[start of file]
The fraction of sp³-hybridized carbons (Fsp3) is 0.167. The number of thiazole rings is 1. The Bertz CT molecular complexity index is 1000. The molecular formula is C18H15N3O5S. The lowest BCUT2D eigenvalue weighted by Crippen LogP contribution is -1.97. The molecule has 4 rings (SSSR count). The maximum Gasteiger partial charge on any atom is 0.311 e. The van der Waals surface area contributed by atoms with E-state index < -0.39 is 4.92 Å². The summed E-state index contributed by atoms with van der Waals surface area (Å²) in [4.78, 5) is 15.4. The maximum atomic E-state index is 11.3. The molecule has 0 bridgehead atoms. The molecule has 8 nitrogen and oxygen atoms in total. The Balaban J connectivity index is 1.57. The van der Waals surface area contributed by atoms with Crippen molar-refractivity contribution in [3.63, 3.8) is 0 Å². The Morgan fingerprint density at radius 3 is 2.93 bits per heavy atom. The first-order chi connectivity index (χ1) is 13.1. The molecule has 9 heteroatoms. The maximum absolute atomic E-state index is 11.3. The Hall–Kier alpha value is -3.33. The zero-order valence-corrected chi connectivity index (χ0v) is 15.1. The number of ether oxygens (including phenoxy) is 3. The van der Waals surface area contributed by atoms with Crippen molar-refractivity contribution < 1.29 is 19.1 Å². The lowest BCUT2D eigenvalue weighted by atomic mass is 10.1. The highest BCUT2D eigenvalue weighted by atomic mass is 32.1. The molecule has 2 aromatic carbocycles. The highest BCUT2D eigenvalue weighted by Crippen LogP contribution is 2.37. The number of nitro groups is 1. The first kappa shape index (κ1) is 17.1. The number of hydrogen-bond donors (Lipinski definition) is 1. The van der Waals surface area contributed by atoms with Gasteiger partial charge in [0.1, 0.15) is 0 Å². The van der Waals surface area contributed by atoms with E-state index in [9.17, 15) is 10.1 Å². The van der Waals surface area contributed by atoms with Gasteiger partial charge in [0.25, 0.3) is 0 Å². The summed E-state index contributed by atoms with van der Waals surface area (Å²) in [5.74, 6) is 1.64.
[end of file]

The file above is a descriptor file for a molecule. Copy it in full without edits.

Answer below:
The fraction of sp³-hybridized carbons (Fsp3) is 0.167. The number of thiazole rings is 1. The Bertz CT molecular complexity index is 1000. The molecular formula is C18H15N3O5S. The lowest BCUT2D eigenvalue weighted by Crippen LogP contribution is -1.97. The molecule has 4 rings (SSSR count). The maximum Gasteiger partial charge on any atom is 0.311 e. The van der Waals surface area contributed by atoms with E-state index < -0.39 is 4.92 Å². The summed E-state index contributed by atoms with van der Waals surface area (Å²) in [4.78, 5) is 15.4. The maximum atomic E-state index is 11.3. The molecule has 0 bridgehead atoms. The molecule has 8 nitrogen and oxygen atoms in total. The Balaban J connectivity index is 1.57. The van der Waals surface area contributed by atoms with Crippen molar-refractivity contribution in [3.63, 3.8) is 0 Å². The Morgan fingerprint density at radius 3 is 2.93 bits per heavy atom. The first-order chi connectivity index (χ1) is 13.1. The molecule has 9 heteroatoms. The maximum absolute atomic E-state index is 11.3. The Hall–Kier alpha value is -3.33. The zero-order valence-corrected chi connectivity index (χ0v) is 15.1. The number of ether oxygens (including phenoxy) is 3. The van der Waals surface area contributed by atoms with Crippen molar-refractivity contribution < 1.29 is 19.1 Å². The lowest BCUT2D eigenvalue weighted by atomic mass is 10.1. The highest BCUT2D eigenvalue weighted by atomic mass is 32.1. The molecule has 2 aromatic carbocycles. The highest BCUT2D eigenvalue weighted by Crippen LogP contribution is 2.37. The number of nitro groups is 1. The first kappa shape index (κ1) is 17.1. The number of hydrogen-bond donors (Lipinski definition) is 1. The van der Waals surface area contributed by atoms with Gasteiger partial charge in [0.1, 0.15) is 0 Å². The van der Waals surface area contributed by atoms with E-state index in [9.17, 15) is 10.1 Å². The van der Waals surface area contributed by atoms with Gasteiger partial charge in [0.25, 0.3) is 0 Å². The summed E-state index contributed by atoms with van der Waals surface area (Å²) in [5.74, 6) is 1.64.